Supreme Court backs Southwest Baggage worker on arbitration (2)

The United States Supreme Court sided with a Southwest Airlines Co. baggage handling supervisor seeking to avoid having to go to arbitration over his overtime pay claim, ruling in a case with possible implications for Uber drivers and Amazon warehouse workers.

The justices unanimously ruled Monday that the supervisor was not covered by a 1925 federal law that requires enforcement of agreements to take claims to arbitration rather than to court. The majority said the employee qualified for an exception in that law for workers engaged in foreign or interstate commerce.

The case was being watched closely because of the potential impact on other jobs in the transportation and shipping industries. Uber Technologies Inc., Lyft Inc. and Amazon.com Inc. all filed briefs supporting Southwest, urging the court not to interpret the federal arbitration law exception as covering their workers.

The decision did not explicitly say how workers in these industries will be affected. Write for the court, Justice Clarence Thomas appeals dismissed to exempt virtually all employees of major transport providers. But he also said some workers are exempt from the arbitration law even if they don’t physically cross a border.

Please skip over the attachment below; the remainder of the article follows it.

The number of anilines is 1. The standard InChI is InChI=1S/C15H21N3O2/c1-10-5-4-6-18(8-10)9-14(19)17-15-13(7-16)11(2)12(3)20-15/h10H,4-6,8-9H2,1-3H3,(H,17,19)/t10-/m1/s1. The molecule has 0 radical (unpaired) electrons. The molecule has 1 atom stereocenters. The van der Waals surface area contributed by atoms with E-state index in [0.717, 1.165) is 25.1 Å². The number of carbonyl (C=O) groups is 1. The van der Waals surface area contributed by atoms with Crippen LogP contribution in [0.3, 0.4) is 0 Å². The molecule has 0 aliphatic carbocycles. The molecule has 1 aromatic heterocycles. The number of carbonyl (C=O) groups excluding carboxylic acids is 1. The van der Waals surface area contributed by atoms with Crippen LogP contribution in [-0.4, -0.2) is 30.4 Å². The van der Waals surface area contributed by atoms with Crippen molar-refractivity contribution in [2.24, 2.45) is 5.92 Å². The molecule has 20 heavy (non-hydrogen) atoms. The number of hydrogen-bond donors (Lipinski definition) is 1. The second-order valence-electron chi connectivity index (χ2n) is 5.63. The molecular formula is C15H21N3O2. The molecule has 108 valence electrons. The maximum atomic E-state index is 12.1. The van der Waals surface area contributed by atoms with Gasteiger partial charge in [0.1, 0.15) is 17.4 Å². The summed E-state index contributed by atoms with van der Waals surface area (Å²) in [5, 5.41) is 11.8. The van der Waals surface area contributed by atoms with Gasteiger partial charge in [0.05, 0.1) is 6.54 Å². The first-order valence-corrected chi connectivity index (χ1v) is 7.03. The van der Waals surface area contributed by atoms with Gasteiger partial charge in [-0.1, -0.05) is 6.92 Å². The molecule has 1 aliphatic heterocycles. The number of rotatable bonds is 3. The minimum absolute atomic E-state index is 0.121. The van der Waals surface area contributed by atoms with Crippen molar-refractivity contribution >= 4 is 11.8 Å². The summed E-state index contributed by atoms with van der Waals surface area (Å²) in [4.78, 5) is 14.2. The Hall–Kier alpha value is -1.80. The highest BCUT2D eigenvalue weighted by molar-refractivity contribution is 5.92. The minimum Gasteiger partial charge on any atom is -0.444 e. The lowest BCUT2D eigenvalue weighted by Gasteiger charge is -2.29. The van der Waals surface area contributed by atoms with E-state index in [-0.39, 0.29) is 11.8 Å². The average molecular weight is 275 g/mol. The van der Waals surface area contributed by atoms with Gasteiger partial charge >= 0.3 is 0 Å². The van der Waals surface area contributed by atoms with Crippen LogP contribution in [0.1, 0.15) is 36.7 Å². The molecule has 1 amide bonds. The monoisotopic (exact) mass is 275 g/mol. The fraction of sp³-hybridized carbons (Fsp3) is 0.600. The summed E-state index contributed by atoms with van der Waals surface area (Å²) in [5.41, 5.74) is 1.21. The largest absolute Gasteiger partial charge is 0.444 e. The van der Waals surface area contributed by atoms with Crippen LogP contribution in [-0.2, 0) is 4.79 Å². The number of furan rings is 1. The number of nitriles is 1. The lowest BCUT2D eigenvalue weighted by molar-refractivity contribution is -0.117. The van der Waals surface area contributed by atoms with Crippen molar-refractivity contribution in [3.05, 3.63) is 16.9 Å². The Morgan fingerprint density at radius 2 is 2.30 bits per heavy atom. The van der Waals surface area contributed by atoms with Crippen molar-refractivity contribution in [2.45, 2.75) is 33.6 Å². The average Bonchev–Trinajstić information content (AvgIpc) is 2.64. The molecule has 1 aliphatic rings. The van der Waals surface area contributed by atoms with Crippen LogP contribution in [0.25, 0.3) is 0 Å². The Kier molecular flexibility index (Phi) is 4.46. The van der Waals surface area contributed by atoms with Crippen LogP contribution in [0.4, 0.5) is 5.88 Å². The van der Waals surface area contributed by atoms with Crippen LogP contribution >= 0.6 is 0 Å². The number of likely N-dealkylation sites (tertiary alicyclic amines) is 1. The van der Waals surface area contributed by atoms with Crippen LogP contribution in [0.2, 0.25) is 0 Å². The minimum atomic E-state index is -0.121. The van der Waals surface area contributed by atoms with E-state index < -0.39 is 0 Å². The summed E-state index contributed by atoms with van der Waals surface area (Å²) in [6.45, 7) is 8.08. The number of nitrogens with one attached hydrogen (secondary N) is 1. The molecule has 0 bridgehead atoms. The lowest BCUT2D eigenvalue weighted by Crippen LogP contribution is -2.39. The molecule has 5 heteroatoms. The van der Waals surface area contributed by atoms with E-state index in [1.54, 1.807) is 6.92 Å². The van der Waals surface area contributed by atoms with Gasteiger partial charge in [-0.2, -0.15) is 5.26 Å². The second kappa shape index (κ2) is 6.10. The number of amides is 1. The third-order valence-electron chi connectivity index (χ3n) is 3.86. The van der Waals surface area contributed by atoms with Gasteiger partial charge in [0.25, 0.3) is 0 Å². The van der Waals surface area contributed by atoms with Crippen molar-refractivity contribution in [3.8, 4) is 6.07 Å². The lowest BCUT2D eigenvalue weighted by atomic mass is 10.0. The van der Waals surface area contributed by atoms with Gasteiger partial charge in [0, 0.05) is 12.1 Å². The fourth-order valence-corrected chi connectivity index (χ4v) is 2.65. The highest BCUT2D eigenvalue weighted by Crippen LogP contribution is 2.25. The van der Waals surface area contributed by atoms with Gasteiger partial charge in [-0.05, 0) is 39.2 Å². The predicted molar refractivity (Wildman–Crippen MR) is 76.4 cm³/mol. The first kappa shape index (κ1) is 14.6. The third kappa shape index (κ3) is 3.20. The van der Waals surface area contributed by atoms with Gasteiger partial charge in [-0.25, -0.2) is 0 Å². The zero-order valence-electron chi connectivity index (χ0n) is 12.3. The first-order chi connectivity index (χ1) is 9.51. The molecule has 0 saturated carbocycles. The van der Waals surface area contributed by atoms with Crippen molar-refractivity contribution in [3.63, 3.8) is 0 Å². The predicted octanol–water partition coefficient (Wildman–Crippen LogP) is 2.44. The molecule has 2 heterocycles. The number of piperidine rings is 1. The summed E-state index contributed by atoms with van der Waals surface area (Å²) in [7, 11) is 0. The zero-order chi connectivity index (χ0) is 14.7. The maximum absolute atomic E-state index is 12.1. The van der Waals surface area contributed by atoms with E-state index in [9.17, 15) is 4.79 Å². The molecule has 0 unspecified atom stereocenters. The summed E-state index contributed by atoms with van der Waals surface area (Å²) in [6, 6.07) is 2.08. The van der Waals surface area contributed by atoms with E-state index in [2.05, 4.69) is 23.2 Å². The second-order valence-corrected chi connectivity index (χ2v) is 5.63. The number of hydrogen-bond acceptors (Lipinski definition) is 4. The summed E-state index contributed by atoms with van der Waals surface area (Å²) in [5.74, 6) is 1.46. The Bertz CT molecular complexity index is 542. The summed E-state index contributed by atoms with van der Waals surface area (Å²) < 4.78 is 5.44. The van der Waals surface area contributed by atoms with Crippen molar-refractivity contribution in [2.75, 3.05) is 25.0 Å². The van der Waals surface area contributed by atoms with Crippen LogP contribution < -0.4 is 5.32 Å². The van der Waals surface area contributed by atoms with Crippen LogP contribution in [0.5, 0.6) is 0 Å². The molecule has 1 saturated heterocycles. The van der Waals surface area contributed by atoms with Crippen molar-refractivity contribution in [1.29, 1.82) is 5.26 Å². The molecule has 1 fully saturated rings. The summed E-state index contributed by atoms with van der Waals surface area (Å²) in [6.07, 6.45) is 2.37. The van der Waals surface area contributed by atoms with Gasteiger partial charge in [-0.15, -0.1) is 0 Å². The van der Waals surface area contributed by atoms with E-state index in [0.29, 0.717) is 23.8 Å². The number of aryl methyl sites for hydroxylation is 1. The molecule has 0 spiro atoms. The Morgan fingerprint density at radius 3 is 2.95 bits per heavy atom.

“Air freight loaders are obviously performing activities in the flow of interstate commerce when handling goods traveling in interstate and foreign commerce, either to load them for air transport or to unload them upon arrival”, wrote Thomas.

Justice Amy Coney Barrett did not participate. Although Barrett gave no explanation, she served on the federal appeals court which decided the case.

The ruling sends the case to a lower court, where Southwest continues to make a different argument, based on Illinois state law, to refer the suit to arbitration.

The case involved Latrice Saxon, who works at Chicago’s Midway International Airport as a ramp agent supervisor, overseeing the loading and unloading of baggage onto and off planes. As a condition of his employment with Southwest, Saxon signed an agreement to take any pay disputes to arbitration, rather than filing a lawsuit. She is seeking to sue on behalf of ramp agent supervisors nationwide.

Southwest said the impact on the business will be “minimal,” in part because its arbitration program only applies to non-union employees.

“Because non-union employees rarely handle merchandise on a regular basis, Southwest will continue to rely on federal arbitration law to enforce its arbitration program going forward,” Southwest said in a statement sent by email.

The Supreme Court has upheld arbitration in a series of past cases, pointing to the 1925 law and its requirement that arbitration agreements be enforced like any other contract. The tribunal ruled in 2018 that companies can generally enforce employee arbitration agreements even if they prohibit group claims.

But the court said on Monday that Saxon had an exemption in that law for “seafarers, railway employees or any other class of workers engaged in foreign or interstate commerce.”

The case is Southwest Airlines v. Saxon, 21-309.

(Updates with Southwest’s reaction to the ninth and tenth paragraphs.)

–With the help of Marie Schlangenstein.

To contact the reporter on this story:
Greg Stohr in Washington at gstohr@bloomberg.net

To contact the editor responsible for this story:
Elisabeth Wasserman to ewasserman2@bloomberg.net

© 2022 Bloomberg LP All rights reserved. Used with permission.

Leave a Reply